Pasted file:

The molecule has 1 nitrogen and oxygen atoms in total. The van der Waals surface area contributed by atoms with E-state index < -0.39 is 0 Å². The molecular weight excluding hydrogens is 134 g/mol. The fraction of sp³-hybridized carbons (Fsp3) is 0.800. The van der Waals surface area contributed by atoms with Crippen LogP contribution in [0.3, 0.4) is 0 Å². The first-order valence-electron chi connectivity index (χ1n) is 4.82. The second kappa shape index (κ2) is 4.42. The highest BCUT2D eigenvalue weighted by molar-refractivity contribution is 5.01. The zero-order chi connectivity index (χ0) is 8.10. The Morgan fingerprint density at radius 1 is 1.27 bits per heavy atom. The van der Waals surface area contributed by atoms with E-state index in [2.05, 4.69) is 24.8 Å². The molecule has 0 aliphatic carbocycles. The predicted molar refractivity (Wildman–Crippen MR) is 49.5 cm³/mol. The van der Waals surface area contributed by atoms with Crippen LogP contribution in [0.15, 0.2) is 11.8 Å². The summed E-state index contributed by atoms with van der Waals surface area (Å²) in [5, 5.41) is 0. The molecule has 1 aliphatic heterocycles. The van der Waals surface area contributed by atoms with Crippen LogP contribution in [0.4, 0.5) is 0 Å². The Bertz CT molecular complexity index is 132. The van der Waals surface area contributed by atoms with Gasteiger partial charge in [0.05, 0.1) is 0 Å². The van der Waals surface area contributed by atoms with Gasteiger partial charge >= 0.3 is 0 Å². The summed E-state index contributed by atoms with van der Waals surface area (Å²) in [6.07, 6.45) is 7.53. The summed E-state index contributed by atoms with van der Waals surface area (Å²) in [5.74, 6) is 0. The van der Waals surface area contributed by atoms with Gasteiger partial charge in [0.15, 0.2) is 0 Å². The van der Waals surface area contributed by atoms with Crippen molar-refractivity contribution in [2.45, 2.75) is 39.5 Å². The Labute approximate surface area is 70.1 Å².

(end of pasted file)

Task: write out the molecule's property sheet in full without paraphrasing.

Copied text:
The molecule has 1 nitrogen and oxygen atoms in total. The van der Waals surface area contributed by atoms with E-state index < -0.39 is 0 Å². The molecular weight excluding hydrogens is 134 g/mol. The fraction of sp³-hybridized carbons (Fsp3) is 0.800. The van der Waals surface area contributed by atoms with Crippen LogP contribution in [0.3, 0.4) is 0 Å². The first-order valence-electron chi connectivity index (χ1n) is 4.82. The second kappa shape index (κ2) is 4.42. The highest BCUT2D eigenvalue weighted by molar-refractivity contribution is 5.01. The zero-order chi connectivity index (χ0) is 8.10. The Morgan fingerprint density at radius 1 is 1.27 bits per heavy atom. The van der Waals surface area contributed by atoms with E-state index in [2.05, 4.69) is 24.8 Å². The molecule has 0 aliphatic carbocycles. The predicted molar refractivity (Wildman–Crippen MR) is 49.5 cm³/mol. The van der Waals surface area contributed by atoms with Crippen LogP contribution in [0.15, 0.2) is 11.8 Å². The summed E-state index contributed by atoms with van der Waals surface area (Å²) in [5, 5.41) is 0. The molecule has 1 aliphatic heterocycles. The van der Waals surface area contributed by atoms with Crippen LogP contribution in [0.4, 0.5) is 0 Å². The Bertz CT molecular complexity index is 132. The van der Waals surface area contributed by atoms with Gasteiger partial charge in [0.05, 0.1) is 0 Å². The van der Waals surface area contributed by atoms with Gasteiger partial charge >= 0.3 is 0 Å². The summed E-state index contributed by atoms with van der Waals surface area (Å²) in [6.07, 6.45) is 7.53. The summed E-state index contributed by atoms with van der Waals surface area (Å²) in [5.74, 6) is 0. The van der Waals surface area contributed by atoms with Gasteiger partial charge in [0.15, 0.2) is 0 Å². The van der Waals surface area contributed by atoms with Crippen molar-refractivity contribution in [2.45, 2.75) is 39.5 Å². The Labute approximate surface area is 70.1 Å².